Basically, once your kids are rested, well fed, and in a consistent routine for the day you will find that they are better able to play on their own, make their own choices, and handle stressful situations. You will find that are are better able to spend time will ALL of your children in a meaningful way. This is how teachers manage 30 little ones all at the same time. 


I hope that helps. 






momof3tobe 01-08-2012 08:07 PM

How about you give the two oldest babysitting responsibilities while you are cooking or taking care of the baby? Maybe tell them that you will give them each a dollar if they keep the younger three happy and occupied while you take care of some things. If you don't want to give them money maybe you can tell them if they help out they can choose what's for dinner or where you go on your next outing. I also try to separate my kids if they are together during the day too much- like telling one to play upstairs in his room for a little while and the other downstairs. Maybe you could pair up the kids ( like one big with one little) and have them go to different areas of the house for a period of time during the day. My kids tend to behave better if they are given jobs and purpose during the day (even if the job is to play nicely while I do the dishes). They also like having defined roles within the family-  the oldest is the one that makes sure everyone is being safe and the middle one is the "entertainer". 

YouBetcha 01-08-2012 09:15 PM

I too came from a conservative christian background, and have been an unschooling mom (of "only" three, though).  I did alot of reading, Montessori, Sudbury Model school, other materials about parenting.  Then, I just decided to ask myself ONE question everytime my kids asked to do something.  I was so accustomed to saying NO to EVERYTHING - keeping tight control.  So, finally, I began to say (to myself) "Why not?"


Mom, can we walk over here?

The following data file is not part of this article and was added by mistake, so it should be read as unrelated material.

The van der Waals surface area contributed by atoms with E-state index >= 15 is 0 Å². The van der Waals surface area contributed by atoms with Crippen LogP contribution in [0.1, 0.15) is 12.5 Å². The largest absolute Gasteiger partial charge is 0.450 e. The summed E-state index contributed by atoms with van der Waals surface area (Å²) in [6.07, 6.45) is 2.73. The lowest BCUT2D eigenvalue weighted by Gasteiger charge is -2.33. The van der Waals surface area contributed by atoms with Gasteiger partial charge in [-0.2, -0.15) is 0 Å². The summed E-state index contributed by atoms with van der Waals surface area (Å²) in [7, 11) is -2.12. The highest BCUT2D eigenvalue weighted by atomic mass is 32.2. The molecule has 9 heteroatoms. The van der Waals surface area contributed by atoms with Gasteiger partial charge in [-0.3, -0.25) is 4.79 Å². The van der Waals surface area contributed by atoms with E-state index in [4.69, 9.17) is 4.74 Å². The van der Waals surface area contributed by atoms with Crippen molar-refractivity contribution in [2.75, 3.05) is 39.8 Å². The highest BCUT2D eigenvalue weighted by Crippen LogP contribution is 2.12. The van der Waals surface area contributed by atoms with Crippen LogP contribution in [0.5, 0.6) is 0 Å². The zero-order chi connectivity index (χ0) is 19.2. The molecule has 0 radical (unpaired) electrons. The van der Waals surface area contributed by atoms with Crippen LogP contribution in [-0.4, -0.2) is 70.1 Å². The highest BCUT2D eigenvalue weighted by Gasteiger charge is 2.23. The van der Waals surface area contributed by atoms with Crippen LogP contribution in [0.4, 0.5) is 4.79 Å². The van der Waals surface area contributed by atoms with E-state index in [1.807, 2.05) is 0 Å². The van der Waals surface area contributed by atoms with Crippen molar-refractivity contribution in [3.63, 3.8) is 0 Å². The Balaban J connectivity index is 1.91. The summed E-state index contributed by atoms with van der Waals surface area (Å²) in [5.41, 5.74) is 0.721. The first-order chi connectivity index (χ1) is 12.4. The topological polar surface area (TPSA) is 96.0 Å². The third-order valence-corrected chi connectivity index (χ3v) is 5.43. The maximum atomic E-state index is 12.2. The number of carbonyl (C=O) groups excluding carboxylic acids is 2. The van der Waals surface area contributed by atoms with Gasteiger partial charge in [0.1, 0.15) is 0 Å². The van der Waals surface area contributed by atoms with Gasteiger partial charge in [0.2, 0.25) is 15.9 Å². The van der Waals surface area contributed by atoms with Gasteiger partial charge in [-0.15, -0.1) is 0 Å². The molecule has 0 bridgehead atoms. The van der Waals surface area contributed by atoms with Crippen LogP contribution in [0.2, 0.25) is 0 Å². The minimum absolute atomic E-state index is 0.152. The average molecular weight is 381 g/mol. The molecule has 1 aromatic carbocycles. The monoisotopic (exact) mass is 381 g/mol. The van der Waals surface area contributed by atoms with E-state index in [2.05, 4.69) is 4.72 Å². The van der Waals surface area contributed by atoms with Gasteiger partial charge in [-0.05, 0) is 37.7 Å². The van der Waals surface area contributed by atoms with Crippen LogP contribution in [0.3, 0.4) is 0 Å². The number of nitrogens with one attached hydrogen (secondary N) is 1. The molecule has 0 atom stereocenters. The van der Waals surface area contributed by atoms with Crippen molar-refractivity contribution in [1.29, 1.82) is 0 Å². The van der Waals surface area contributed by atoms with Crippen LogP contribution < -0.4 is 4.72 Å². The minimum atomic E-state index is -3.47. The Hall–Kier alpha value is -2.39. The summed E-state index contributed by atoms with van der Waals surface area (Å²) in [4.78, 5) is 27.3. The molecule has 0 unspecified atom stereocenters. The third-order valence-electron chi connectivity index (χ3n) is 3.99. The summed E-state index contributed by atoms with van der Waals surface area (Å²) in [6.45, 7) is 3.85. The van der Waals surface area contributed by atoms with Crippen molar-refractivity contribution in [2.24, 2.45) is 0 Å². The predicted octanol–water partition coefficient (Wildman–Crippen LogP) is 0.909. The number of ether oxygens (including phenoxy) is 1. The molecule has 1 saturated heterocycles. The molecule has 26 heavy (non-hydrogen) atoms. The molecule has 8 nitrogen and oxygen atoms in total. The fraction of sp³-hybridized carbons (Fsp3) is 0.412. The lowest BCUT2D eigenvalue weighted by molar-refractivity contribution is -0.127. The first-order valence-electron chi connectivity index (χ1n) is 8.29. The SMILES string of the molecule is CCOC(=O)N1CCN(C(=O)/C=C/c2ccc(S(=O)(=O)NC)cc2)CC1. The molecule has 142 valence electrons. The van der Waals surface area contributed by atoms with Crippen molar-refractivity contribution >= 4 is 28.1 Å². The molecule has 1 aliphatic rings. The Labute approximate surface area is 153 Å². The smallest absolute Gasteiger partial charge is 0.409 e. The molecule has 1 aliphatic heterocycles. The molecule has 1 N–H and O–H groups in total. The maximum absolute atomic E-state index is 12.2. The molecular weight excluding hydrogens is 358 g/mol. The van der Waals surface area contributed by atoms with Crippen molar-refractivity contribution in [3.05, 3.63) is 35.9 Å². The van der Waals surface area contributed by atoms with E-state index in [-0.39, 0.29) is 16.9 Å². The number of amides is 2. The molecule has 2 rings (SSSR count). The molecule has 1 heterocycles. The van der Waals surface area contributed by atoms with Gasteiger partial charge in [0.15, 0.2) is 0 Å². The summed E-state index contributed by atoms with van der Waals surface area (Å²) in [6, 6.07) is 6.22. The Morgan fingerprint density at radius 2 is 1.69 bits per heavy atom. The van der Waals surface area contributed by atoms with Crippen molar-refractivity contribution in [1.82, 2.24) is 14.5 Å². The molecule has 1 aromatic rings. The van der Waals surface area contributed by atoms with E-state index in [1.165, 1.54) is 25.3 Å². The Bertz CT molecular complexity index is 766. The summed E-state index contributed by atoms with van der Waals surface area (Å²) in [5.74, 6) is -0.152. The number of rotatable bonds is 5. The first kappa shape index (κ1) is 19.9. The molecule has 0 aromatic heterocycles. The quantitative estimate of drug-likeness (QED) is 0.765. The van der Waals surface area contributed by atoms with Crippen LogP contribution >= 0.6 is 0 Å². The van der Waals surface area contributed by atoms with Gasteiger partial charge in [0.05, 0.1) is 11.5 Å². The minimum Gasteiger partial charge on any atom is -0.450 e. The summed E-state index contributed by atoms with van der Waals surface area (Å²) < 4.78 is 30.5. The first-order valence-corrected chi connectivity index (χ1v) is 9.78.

Before:  Stay on the sidewalk - next to me.

     After:  Yes.


So, this calmed things down quite a bit, because the kids were happier and felt more in control of their lives.


Then, I began to change my no/maybe answers, using the word willing.  Can I eat this cake?  I'm willing to let you eat the cake after lunch, after a half sandwich, etc.  This shut down a bunch of the whining and negotiating.  "PLEASE, just this once"  etc - was met with "I'm not willing", so they understood what that meant., and I repeated it calmly.  It can be used MANY ways.  I'm not willing to go outside til the table is cleaned up.  Etc,  Can we buy this? when answered by I'm not willing meant that I didn't have to explain whether or not I had the money, because, I was simply not willing to buy that item, whether I had the money or not.  It didn't mean I never explained something if necessary.  I'm not willing to buy that now, because we need the money for ice skating, etc.


I also used alot of humor, when I really just wanted to snap.  Can I eat this (plateful of cookies at a pot luck).  Oh, dear, I'm not THAT KIND of MOM!!!  Then we'd all laugh, and she'd pick something else.  I used that phrase a lot, and we always laughed - even though I was saying NO, basically.


I also put more emphasis on how the kids treated each other than I did on a bunch of household rules.  My kids are always tickled by hearing other kids tell stories about their moms - she won't let me:  have purple hair, get my ears pierced, wear XYZ, etc.  When my kids hair got dyed, my kids would get asked "what did your mom say?" and they would say "my mom DID it!"  (why not?)  I learned to care more about the inside than the outside.  This means I no longer dressed them in outfits I liked - peter pan collars, etc (easy to laugh at now).


I have great kids - one is a college honor student, one is a teen dancer and one of the kindest young ladies I know, and my youngest is a quirky kind of nerd who loves working with her hands and collects vintage cameras.  They are very bright, and have learned how to think for themselves.  


Though I made alot of mistakes with yelling and spanking when they were younger, I think the girls appreciate it more now because they know I made the change and that it was tough.


I recently watched one of those nanny shows on tv.  For timeout, they would give a period of time (I think it was the typical one minute per age of child).  The trick was that everytime the kid yelled, fussed, left the time-out area, the timer for the time out started over again.  The first time it happened, one young lady spent 120 minutes fulfilling a 3 minute time out.  But after that, it worked like a charm.  The success of this technique also illustrates the necessity of consistency and following through.  


Also, a support system is great.  I joined an unschooling play group.  I asked questions and observed alot of interactions.  I found most unschooling parents to be much less judgmental than others.


I wish you all the best!